Dear Commons Community,
Greg Johnson, a colleague at Hunter College, has passed on the latest report form the National Governors Association, entitled, Compete to Complete, From Information to Action: Revamping Higher Education Accountability Systems. It calls for a good deal more accountability based on efficient budgeting, performance measures based on data-driven decision making and the possibility for some flexibility from state regulations. The Executive Summary is below.
Public colleges and universities, which educate the vast majority of the nation’s students, are an important part of states’
economic competitiveness efforts. These institutions face three pressures that will demand increased productivity and a datadriven
investment strategy moving forward:
The percentage of jobs requiring postsecondary education continues to rise and is expected to reach 63 percent by 2018. At the same time, there is growing evidence of a mismatch between the skill requirements
of new jobs and the skills of individuals seeking them.
State budgets will continue to be squeezed amid slower revenue growth. Competition for resources will intensify, particularly from health care.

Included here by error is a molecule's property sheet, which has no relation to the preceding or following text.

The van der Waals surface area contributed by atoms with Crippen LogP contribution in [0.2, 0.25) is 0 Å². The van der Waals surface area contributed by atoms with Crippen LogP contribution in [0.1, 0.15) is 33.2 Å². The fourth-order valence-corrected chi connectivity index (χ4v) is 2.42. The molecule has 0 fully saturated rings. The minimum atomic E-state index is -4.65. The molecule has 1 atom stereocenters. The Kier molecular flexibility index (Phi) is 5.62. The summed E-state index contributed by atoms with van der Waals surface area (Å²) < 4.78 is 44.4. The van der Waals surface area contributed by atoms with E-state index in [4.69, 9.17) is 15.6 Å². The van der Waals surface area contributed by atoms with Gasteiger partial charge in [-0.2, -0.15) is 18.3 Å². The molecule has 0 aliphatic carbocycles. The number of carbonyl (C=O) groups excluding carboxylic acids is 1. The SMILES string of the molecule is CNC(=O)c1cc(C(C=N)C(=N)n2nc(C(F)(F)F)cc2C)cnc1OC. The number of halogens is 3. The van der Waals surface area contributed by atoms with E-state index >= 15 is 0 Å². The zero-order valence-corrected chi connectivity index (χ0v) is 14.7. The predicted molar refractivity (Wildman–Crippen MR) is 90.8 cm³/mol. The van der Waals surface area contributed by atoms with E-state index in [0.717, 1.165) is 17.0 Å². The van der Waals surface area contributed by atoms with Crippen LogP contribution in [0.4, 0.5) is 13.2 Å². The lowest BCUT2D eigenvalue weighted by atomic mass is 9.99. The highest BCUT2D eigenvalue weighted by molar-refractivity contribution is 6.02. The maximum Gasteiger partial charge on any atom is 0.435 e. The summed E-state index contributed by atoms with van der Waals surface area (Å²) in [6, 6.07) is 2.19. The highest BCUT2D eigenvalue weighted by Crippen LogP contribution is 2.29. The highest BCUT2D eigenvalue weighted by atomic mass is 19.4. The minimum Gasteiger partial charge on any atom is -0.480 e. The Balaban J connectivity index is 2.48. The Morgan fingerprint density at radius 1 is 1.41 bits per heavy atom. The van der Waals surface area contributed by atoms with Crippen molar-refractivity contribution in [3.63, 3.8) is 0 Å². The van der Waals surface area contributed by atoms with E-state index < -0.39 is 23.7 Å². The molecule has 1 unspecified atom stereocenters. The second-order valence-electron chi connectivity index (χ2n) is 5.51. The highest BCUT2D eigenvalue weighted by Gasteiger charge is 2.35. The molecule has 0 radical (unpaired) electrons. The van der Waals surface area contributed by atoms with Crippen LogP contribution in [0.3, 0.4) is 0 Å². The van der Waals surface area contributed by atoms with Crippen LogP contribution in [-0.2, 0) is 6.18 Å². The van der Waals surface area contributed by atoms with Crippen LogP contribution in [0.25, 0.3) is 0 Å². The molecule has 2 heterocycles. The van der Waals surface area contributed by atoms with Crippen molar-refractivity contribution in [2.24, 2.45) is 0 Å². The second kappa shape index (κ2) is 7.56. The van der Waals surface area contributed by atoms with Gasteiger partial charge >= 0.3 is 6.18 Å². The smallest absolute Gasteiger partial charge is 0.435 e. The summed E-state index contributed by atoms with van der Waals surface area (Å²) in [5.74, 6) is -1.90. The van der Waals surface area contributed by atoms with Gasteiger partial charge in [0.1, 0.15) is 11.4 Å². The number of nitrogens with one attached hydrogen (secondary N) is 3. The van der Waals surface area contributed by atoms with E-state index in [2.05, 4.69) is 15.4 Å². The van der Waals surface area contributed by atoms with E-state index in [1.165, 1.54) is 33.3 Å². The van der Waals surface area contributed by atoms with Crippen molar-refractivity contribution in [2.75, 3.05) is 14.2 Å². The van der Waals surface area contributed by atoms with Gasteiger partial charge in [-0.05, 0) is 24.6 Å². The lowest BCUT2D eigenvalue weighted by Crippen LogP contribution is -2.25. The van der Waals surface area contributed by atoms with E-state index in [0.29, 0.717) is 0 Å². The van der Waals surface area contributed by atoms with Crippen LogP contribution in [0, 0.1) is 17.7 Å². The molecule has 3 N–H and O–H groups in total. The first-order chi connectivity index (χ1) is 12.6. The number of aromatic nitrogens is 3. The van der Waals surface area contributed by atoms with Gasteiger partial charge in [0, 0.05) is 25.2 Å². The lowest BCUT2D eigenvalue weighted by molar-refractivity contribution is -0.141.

The number of students from groups (e.g., adults, low-income students, and students of color) that have historically enrolled in and completed certificate and degree programs at lower rates continues to grow
as a share of total enrollment.
Increasing productivity in higher education will depend in part on building strong accountability systems that move away from the ones primarily in use today, which tend to emphasize inputs over outcomes and the collection and reporting of data as opposed to using the information in decision-making.
Revamping states’ higher education accountability systems should focus on increasing the use of performance and outcome metrics and then using those metrics to make and evaluate policy decisions, particularly in areas such as budgeting, funding, and regulation.
States should include efficiency and effectiveness metrics in their accountability systems to help answer four key policy
1. To what extent are public higher education institutions meeting the state’s need for an educated workforce and supporting progress toward longer term economic goals?
2. How many students at public institutions are graduating relative to total enrollment?
3. What is the return on states’ and students’ investment in public institutions in terms of completed certificates and degrees?
4. How can public institutions demonstrate that efficiency gains are being achieved without sacrificing student learning?
Several policy options are available for making better use of accountability measures:
Budgeting. Governors can use performance metrics to help set parameters for budget requests and determine priorities for campus and higher education system requests.
Funding. Governors can use performance metrics to allocate a portion of state funding to higher education institutions.
Regulation. Governors can exempt campuses and education systems from specific regulations, such as caps on tuition increases, purchasing and procurement rules, or financial or real estate management policies, in
exchange for achievement on negotiated performance benchmarks.